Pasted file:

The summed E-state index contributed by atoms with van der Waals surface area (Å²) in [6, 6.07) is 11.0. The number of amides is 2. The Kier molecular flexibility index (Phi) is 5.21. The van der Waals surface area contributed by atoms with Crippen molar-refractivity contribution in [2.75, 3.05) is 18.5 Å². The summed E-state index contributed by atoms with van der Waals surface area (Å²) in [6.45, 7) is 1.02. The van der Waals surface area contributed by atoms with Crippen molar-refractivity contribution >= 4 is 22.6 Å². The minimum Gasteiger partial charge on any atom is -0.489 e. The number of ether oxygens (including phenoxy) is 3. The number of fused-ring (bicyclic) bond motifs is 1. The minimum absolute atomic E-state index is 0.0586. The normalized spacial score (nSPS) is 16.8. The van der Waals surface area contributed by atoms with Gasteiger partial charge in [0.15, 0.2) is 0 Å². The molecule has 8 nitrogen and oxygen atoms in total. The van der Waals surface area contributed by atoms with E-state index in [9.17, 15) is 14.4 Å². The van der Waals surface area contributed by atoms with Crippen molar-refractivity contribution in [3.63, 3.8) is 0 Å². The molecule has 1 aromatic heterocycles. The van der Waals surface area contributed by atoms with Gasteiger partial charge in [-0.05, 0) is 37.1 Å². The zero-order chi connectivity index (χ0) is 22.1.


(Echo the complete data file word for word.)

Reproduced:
The summed E-state index contributed by atoms with van der Waals surface area (Å²) in [6, 6.07) is 11.0. The number of amides is 2. The Kier molecular flexibility index (Phi) is 5.21. The van der Waals surface area contributed by atoms with Crippen molar-refractivity contribution in [2.75, 3.05) is 18.5 Å². The summed E-state index contributed by atoms with van der Waals surface area (Å²) in [6.45, 7) is 1.02. The van der Waals surface area contributed by atoms with Crippen molar-refractivity contribution >= 4 is 22.6 Å². The minimum Gasteiger partial charge on any atom is -0.489 e. The number of ether oxygens (including phenoxy) is 3. The number of fused-ring (bicyclic) bond motifs is 1. The minimum absolute atomic E-state index is 0.0586. The normalized spacial score (nSPS) is 16.8. The van der Waals surface area contributed by atoms with Gasteiger partial charge in [0.15, 0.2) is 0 Å². The molecule has 8 nitrogen and oxygen atoms in total. The van der Waals surface area contributed by atoms with E-state index in [9.17, 15) is 14.4 Å². The van der Waals surface area contributed by atoms with Crippen molar-refractivity contribution in [3.63, 3.8) is 0 Å². The molecule has 1 aromatic heterocycles. The van der Waals surface area contributed by atoms with Gasteiger partial charge in [-0.05, 0) is 37.1 Å². The zero-order chi connectivity index (χ0) is 22.1.